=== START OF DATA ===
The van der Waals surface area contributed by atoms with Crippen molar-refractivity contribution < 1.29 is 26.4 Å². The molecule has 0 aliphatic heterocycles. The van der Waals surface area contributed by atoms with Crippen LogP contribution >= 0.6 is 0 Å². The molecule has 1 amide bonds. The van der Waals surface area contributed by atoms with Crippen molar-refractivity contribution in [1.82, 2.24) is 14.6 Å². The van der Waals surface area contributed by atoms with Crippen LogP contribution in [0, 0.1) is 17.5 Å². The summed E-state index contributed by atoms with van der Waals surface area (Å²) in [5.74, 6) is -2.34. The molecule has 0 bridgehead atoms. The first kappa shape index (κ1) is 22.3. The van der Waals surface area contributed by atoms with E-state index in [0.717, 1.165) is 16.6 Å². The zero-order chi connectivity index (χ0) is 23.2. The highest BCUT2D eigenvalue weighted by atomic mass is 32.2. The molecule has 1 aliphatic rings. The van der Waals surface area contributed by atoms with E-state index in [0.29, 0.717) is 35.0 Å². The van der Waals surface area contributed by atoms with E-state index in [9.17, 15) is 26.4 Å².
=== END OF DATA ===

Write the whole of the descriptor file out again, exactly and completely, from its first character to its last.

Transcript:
The van der Waals surface area contributed by atoms with Crippen molar-refractivity contribution < 1.29 is 26.4 Å². The molecule has 0 aliphatic heterocycles. The van der Waals surface area contributed by atoms with Crippen LogP contribution >= 0.6 is 0 Å². The molecule has 1 amide bonds. The van der Waals surface area contributed by atoms with Crippen molar-refractivity contribution in [1.82, 2.24) is 14.6 Å². The van der Waals surface area contributed by atoms with Crippen LogP contribution in [0, 0.1) is 17.5 Å². The summed E-state index contributed by atoms with van der Waals surface area (Å²) in [5.74, 6) is -2.34. The molecule has 0 bridgehead atoms. The first kappa shape index (κ1) is 22.3. The van der Waals surface area contributed by atoms with E-state index in [0.717, 1.165) is 16.6 Å². The zero-order chi connectivity index (χ0) is 23.2. The highest BCUT2D eigenvalue weighted by atomic mass is 32.2. The molecule has 1 aliphatic rings. The van der Waals surface area contributed by atoms with E-state index in [0.29, 0.717) is 35.0 Å². The van der Waals surface area contributed by atoms with E-state index in [9.17, 15) is 26.4 Å².